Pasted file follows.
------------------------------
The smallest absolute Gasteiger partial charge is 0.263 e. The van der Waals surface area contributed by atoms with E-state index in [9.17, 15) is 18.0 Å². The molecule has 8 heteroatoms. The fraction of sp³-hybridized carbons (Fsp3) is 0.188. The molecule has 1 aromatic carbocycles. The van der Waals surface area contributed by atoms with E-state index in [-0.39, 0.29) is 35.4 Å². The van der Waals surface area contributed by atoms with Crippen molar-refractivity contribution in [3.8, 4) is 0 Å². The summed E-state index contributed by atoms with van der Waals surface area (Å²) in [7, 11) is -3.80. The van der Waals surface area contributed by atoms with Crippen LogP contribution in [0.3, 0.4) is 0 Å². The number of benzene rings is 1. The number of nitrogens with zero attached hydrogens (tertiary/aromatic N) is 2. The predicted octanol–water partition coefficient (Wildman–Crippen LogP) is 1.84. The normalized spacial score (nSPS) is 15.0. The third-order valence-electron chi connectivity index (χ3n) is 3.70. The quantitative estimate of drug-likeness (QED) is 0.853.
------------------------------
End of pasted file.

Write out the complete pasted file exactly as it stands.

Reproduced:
The smallest absolute Gasteiger partial charge is 0.263 e. The van der Waals surface area contributed by atoms with E-state index in [9.17, 15) is 18.0 Å². The molecule has 8 heteroatoms. The fraction of sp³-hybridized carbons (Fsp3) is 0.188. The molecule has 1 aromatic carbocycles. The van der Waals surface area contributed by atoms with E-state index in [-0.39, 0.29) is 35.4 Å². The van der Waals surface area contributed by atoms with Crippen molar-refractivity contribution in [3.8, 4) is 0 Å². The summed E-state index contributed by atoms with van der Waals surface area (Å²) in [7, 11) is -3.80. The van der Waals surface area contributed by atoms with Crippen LogP contribution in [0.3, 0.4) is 0 Å². The number of benzene rings is 1. The number of nitrogens with zero attached hydrogens (tertiary/aromatic N) is 2. The predicted octanol–water partition coefficient (Wildman–Crippen LogP) is 1.84. The normalized spacial score (nSPS) is 15.0. The third-order valence-electron chi connectivity index (χ3n) is 3.70. The quantitative estimate of drug-likeness (QED) is 0.853.